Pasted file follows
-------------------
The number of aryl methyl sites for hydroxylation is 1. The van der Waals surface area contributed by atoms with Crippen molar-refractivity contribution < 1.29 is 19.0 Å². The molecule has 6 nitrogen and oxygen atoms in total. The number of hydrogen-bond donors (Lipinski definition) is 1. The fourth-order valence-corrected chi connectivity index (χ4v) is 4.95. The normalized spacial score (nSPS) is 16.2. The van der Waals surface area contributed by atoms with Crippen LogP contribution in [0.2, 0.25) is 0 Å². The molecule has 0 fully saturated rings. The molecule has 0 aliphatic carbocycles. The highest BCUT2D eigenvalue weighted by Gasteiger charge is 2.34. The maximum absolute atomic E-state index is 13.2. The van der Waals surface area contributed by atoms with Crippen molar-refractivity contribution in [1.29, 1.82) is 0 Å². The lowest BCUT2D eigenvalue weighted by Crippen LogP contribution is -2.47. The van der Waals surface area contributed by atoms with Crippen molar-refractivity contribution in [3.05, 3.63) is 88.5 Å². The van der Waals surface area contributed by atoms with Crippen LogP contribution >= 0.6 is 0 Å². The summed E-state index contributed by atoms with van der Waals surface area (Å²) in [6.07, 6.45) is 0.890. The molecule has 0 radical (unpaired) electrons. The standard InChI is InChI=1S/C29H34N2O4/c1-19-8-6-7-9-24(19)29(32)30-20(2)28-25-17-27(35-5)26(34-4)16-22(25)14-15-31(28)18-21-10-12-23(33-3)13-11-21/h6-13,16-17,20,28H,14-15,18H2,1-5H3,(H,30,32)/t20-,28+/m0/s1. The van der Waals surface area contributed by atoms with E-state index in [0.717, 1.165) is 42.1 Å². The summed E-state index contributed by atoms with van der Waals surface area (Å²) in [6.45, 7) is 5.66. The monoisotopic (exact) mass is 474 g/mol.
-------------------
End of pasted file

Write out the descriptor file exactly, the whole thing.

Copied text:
The number of aryl methyl sites for hydroxylation is 1. The van der Waals surface area contributed by atoms with Crippen molar-refractivity contribution < 1.29 is 19.0 Å². The molecule has 6 nitrogen and oxygen atoms in total. The number of hydrogen-bond donors (Lipinski definition) is 1. The fourth-order valence-corrected chi connectivity index (χ4v) is 4.95. The normalized spacial score (nSPS) is 16.2. The van der Waals surface area contributed by atoms with Crippen LogP contribution in [0.2, 0.25) is 0 Å². The molecule has 0 fully saturated rings. The molecule has 0 aliphatic carbocycles. The highest BCUT2D eigenvalue weighted by Gasteiger charge is 2.34. The maximum absolute atomic E-state index is 13.2. The van der Waals surface area contributed by atoms with Crippen molar-refractivity contribution in [1.29, 1.82) is 0 Å². The lowest BCUT2D eigenvalue weighted by Crippen LogP contribution is -2.47. The van der Waals surface area contributed by atoms with Crippen molar-refractivity contribution in [3.05, 3.63) is 88.5 Å². The van der Waals surface area contributed by atoms with Crippen LogP contribution >= 0.6 is 0 Å². The summed E-state index contributed by atoms with van der Waals surface area (Å²) in [6.07, 6.45) is 0.890. The molecule has 0 radical (unpaired) electrons. The standard InChI is InChI=1S/C29H34N2O4/c1-19-8-6-7-9-24(19)29(32)30-20(2)28-25-17-27(35-5)26(34-4)16-22(25)14-15-31(28)18-21-10-12-23(33-3)13-11-21/h6-13,16-17,20,28H,14-15,18H2,1-5H3,(H,30,32)/t20-,28+/m0/s1. The van der Waals surface area contributed by atoms with E-state index in [0.717, 1.165) is 42.1 Å². The summed E-state index contributed by atoms with van der Waals surface area (Å²) in [6.45, 7) is 5.66. The monoisotopic (exact) mass is 474 g/mol.